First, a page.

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Anti-Viral Drug Treats Some Severe Covid-19 Cases

Coronavirus

(Gerd Altmann, Pixabay)

13 Apr. 2020. A report of early use of the anti-viral therapy remdesivir shows most patients with severe cases of Covid-19 infections responded to the drug. Findings from a small group of patients on three continents prescribed remdesivir for compassionate use were reported in Friday’s issue of the New England Journal of Medicine.

The continuing Covid-19 pandemic is creating an urgent need for drugs to treat patients with infections, particularly those with advanced forms of the disease. Remdesivir is a prodrug, an inactive compound that activates when metabolized in organs or cells. In this case, cells take in remdesivir where it reacts and converts to an analogue of adenosine triphosphate, a basic compound in cells performing energy and signaling functions.

Remdesivir is designed by its biotech developer Gilead Sciences to treat a range of viral infections. When encountering infected cells, remdesivir interferes with transcription of viral DNA to RNA, thus reducing production of viral RNA responsible for infections. Preclinical studies in lab monkeys show the drug with promising results against the Ebola virus, but in a clinical trial in Democratic Republic of the Congo in 2019, targeted synthetic antibodies performed far better as a treatment than remdesivir and another drug.

However, remdesivir is also shown to have an effect in preclinical tests against other coronaviruses SARS and MERS, as well as novel coronavirus SARS-Cov-2, and thus is being tested in clinical trials with Covid-19 patients. Gilead Sciences reports the drug is currently in six sets of trials in patients with mild to severe forms of the disease. And in clinical studies so far, remdesivir is shown to be safe with most patients.

The New England Journal of Medicine paper reports on compassionate use of remdesivir in severe cases of Covid-19 infections, where other treatments are not working. Gilead Sciences says it began receiving requests for compassionate use of remdesivir on 25 January 2020, and by 7 March, approved 61 requests in the U.S., Canada, Europe, and Japan. Of those cases, clinicians treating seven patients did not provide data after the treatments and a dosing error was reported in one case.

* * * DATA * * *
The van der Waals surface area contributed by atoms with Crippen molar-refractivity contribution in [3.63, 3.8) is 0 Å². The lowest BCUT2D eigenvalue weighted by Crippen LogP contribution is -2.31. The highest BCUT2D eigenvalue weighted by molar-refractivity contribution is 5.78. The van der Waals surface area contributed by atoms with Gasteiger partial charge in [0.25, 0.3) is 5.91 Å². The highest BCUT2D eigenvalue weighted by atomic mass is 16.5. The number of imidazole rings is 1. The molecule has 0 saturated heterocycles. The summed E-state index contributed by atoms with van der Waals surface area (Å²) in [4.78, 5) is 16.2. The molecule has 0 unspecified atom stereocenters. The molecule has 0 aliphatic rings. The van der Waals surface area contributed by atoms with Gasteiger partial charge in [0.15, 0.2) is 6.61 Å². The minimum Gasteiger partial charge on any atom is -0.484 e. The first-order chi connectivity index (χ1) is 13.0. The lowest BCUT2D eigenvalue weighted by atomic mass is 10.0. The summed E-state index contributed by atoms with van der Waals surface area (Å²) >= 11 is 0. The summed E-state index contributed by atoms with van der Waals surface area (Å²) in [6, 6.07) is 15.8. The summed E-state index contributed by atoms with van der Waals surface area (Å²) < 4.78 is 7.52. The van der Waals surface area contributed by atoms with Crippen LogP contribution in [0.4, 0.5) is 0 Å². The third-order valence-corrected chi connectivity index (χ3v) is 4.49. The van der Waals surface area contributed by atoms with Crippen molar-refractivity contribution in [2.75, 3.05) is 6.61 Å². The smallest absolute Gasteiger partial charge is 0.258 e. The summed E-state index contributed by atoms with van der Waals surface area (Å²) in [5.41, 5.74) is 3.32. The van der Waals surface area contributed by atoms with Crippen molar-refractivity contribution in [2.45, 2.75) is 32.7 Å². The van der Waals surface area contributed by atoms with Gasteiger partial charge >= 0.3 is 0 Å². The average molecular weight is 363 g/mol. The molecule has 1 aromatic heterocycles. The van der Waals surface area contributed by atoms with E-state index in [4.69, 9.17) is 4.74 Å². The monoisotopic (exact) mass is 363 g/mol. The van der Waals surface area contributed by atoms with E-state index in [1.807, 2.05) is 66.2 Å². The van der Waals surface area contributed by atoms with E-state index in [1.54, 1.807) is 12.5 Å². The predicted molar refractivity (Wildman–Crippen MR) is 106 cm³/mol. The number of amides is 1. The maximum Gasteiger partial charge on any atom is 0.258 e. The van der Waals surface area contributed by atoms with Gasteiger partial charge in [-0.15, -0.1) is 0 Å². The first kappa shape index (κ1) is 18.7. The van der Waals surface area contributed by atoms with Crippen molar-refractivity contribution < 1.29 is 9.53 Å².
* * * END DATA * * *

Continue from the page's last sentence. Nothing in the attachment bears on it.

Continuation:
Of the remaining 53 patients, 34 were receiving mechanical ventilation or extracorporeal membrane oxygenation, a technique to circulate blood through an artificial lung device back into the blood stream. Patients received remdesivir injections for 10 days, 200 milligrams on the first day and 100 milligrams in each of the next nine days.

The results show after a median follow-up of 18 days, 36 or two-thirds of the patients showed improvements in breathing to reduce their need for oxygen support, and nearly half, 25 of 53, were discharged. However, seven patients died, six of whom were receiving mechanical ventilation. Most (60%) of patients showed some adverse effects, with nearly a quarter (23%) reporting serious effects, including, septic shock, kidney injuries, low blood pressure, and multiple organ failures. The serious adverse effects were found in patients receiving mechanical ventilation. Four patients had to discontinue the treatments.

The authors say the results indicate favorable signs for remdesivir in that two-thirds of the patients improved their conditions, and the mortality rate of 13 percent is lower than rates of 22 percent or higher found in clinical trials among severely ill Covid-19 patients. Nonetheless, say the authors, clinical trials with larger samples and placebo groups are still needed to make an informed judgement about remdesivir.

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